With its campaign "Experts for Life," Caritas wants to focus this year on the strengths of the elderly and their potential for society. Debates about life in old age are often truncated and tainted with negative portents, Franz Fink of the Catholic association criticized in an interview with this site on Tuesday.
"We want to contribute to widening the view of women and men in old age," said Prelate Peter Neher, President of the German Caritas Association. More than 80 percent of people in Germany wanted to remain in their familiar surroundings if they needed care, Neher reported at the presentation in Berlin. Cities and communities, as well as neighborhoods and parishes, are not sufficiently prepared for this, he says. Neher called for the creation of an appropriate infrastructure: with easily accessible stores, expanded public transportation and various forms of housing for the elderly. "We should enable a piece of home in the last phase of life," said Neher.The Caritas president also renewed the demand for financial security for people who care for relatives. Analogous to the parental allowance, there should also be an income-based care allowance, Neher said. The career break of up to half a year, which is currently possible by law, can only be afforded by certain income groups.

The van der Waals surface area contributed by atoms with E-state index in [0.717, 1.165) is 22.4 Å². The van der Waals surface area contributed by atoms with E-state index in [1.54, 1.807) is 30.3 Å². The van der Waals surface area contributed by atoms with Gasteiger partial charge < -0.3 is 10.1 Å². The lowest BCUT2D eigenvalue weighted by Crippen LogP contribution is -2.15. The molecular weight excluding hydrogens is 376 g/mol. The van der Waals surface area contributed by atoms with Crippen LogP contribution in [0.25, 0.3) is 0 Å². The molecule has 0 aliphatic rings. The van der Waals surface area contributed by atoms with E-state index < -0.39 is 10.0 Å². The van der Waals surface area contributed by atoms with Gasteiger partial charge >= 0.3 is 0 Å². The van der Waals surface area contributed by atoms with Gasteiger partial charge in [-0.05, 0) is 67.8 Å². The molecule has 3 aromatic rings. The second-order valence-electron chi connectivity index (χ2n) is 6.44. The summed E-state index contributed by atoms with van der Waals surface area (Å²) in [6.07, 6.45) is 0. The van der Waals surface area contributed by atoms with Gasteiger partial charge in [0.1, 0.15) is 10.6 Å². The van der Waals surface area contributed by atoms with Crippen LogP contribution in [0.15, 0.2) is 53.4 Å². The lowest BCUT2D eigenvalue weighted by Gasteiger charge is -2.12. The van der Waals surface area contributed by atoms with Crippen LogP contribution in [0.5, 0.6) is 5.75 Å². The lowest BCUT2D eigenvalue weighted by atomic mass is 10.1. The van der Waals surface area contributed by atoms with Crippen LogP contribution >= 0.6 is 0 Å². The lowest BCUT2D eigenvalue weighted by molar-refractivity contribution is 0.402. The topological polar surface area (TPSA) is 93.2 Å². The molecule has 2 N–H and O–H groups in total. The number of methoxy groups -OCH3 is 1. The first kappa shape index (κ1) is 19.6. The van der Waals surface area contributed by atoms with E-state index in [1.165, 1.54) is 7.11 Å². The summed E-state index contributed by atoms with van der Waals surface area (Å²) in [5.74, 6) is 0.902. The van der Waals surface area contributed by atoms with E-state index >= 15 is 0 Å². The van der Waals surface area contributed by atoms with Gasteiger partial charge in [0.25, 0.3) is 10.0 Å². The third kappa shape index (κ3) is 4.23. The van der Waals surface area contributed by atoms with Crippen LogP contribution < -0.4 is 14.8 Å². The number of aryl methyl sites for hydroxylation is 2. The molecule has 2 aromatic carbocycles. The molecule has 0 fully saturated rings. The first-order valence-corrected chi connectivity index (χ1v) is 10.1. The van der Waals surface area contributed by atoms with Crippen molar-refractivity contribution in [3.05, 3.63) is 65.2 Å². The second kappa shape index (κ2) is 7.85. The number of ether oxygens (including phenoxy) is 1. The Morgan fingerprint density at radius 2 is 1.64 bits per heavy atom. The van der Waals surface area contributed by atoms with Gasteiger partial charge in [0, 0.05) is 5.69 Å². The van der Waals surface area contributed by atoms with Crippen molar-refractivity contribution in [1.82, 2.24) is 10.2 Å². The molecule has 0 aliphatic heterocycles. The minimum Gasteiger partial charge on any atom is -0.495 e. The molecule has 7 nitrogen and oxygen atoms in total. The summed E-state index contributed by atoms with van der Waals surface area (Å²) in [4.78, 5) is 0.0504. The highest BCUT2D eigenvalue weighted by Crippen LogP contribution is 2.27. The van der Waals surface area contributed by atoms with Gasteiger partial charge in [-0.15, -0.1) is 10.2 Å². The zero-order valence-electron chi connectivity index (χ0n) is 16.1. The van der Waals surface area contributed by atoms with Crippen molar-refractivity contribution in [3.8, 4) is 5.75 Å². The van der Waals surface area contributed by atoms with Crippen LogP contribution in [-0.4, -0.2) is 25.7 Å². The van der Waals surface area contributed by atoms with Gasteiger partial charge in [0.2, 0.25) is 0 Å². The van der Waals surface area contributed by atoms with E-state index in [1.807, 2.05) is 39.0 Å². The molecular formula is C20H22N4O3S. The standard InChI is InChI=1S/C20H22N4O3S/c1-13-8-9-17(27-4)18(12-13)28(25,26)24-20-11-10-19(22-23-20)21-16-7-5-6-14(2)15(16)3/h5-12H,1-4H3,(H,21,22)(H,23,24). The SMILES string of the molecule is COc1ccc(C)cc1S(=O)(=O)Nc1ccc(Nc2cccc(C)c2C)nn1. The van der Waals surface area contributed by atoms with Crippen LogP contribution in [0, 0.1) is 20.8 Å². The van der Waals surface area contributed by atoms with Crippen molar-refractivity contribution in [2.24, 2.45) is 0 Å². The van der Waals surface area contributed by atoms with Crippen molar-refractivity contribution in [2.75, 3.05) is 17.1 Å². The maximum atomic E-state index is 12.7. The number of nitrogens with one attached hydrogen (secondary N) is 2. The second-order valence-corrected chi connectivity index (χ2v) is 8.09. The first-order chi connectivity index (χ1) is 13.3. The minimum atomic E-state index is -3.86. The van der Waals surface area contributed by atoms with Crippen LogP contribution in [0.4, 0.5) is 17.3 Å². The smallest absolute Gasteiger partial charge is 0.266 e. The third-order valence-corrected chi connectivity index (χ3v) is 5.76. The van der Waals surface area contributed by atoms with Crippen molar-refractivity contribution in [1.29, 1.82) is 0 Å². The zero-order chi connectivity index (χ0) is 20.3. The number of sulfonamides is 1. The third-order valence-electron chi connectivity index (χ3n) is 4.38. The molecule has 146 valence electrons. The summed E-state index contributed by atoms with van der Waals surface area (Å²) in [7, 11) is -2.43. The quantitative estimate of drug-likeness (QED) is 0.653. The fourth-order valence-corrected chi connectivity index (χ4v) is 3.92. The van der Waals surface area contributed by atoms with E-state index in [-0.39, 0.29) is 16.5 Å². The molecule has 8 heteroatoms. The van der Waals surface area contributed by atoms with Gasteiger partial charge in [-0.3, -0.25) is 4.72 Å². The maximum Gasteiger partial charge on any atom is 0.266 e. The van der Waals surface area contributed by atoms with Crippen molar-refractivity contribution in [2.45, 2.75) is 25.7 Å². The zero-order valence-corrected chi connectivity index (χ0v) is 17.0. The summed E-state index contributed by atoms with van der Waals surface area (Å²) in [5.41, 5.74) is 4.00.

Spots on television, materials for church services
In the campaign, the positive view of old people should not distract from the fact that older people are often dependent on help and support. The posters therefore feature old people with a slogan that captures their life experience and needs at the same time. "Expert on Sunday roast seeks listeners," for example.In addition to posters, Caritas is also running spots on radio and television and offering materials for church services. On the website, in addition to information, a blog is also accessible, in which old people express themselves on various topics. The campaign was designed free of charge by the Dusseldorf agency bbdo and is supported by the Glucksspirale (lottery).